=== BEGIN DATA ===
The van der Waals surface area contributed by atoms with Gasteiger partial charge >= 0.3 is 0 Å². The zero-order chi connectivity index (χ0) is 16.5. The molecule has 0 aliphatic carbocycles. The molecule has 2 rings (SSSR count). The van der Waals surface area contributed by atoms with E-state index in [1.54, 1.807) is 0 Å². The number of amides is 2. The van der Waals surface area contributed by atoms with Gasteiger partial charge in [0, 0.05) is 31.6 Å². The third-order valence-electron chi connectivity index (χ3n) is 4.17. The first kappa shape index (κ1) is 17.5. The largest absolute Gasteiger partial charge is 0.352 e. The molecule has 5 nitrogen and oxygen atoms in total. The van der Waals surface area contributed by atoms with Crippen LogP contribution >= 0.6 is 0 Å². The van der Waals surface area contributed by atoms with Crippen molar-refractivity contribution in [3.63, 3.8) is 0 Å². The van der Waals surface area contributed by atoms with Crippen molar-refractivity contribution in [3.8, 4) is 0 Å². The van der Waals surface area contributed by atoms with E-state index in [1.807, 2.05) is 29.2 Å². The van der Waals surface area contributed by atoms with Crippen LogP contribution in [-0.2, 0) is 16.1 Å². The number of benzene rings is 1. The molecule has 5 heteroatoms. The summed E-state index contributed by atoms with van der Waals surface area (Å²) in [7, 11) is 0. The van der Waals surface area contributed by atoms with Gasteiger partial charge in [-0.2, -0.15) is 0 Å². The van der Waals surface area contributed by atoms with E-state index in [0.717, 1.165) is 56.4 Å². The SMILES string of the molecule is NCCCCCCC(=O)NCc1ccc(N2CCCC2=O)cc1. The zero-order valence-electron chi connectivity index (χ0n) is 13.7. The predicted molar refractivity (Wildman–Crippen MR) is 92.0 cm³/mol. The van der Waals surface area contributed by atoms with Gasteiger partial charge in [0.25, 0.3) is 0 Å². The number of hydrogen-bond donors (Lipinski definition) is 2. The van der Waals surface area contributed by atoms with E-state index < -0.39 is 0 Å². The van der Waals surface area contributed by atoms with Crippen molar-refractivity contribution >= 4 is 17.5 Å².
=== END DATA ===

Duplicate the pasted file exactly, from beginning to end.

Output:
The van der Waals surface area contributed by atoms with Gasteiger partial charge >= 0.3 is 0 Å². The zero-order chi connectivity index (χ0) is 16.5. The molecule has 0 aliphatic carbocycles. The molecule has 2 rings (SSSR count). The van der Waals surface area contributed by atoms with E-state index in [1.54, 1.807) is 0 Å². The number of amides is 2. The van der Waals surface area contributed by atoms with Gasteiger partial charge in [0, 0.05) is 31.6 Å². The third-order valence-electron chi connectivity index (χ3n) is 4.17. The first kappa shape index (κ1) is 17.5. The largest absolute Gasteiger partial charge is 0.352 e. The molecule has 5 nitrogen and oxygen atoms in total. The van der Waals surface area contributed by atoms with Crippen LogP contribution >= 0.6 is 0 Å². The van der Waals surface area contributed by atoms with Crippen molar-refractivity contribution in [3.63, 3.8) is 0 Å². The van der Waals surface area contributed by atoms with Crippen molar-refractivity contribution in [3.8, 4) is 0 Å². The van der Waals surface area contributed by atoms with E-state index in [1.807, 2.05) is 29.2 Å². The van der Waals surface area contributed by atoms with Crippen LogP contribution in [-0.2, 0) is 16.1 Å². The number of benzene rings is 1. The molecule has 5 heteroatoms. The summed E-state index contributed by atoms with van der Waals surface area (Å²) in [7, 11) is 0. The van der Waals surface area contributed by atoms with Gasteiger partial charge in [-0.2, -0.15) is 0 Å². The van der Waals surface area contributed by atoms with E-state index in [0.717, 1.165) is 56.4 Å². The SMILES string of the molecule is NCCCCCCC(=O)NCc1ccc(N2CCCC2=O)cc1. The zero-order valence-electron chi connectivity index (χ0n) is 13.7. The predicted molar refractivity (Wildman–Crippen MR) is 92.0 cm³/mol. The van der Waals surface area contributed by atoms with Gasteiger partial charge in [0.25, 0.3) is 0 Å². The number of hydrogen-bond donors (Lipinski definition) is 2. The van der Waals surface area contributed by atoms with E-state index < -0.39 is 0 Å². The van der Waals surface area contributed by atoms with Crippen molar-refractivity contribution >= 4 is 17.5 Å².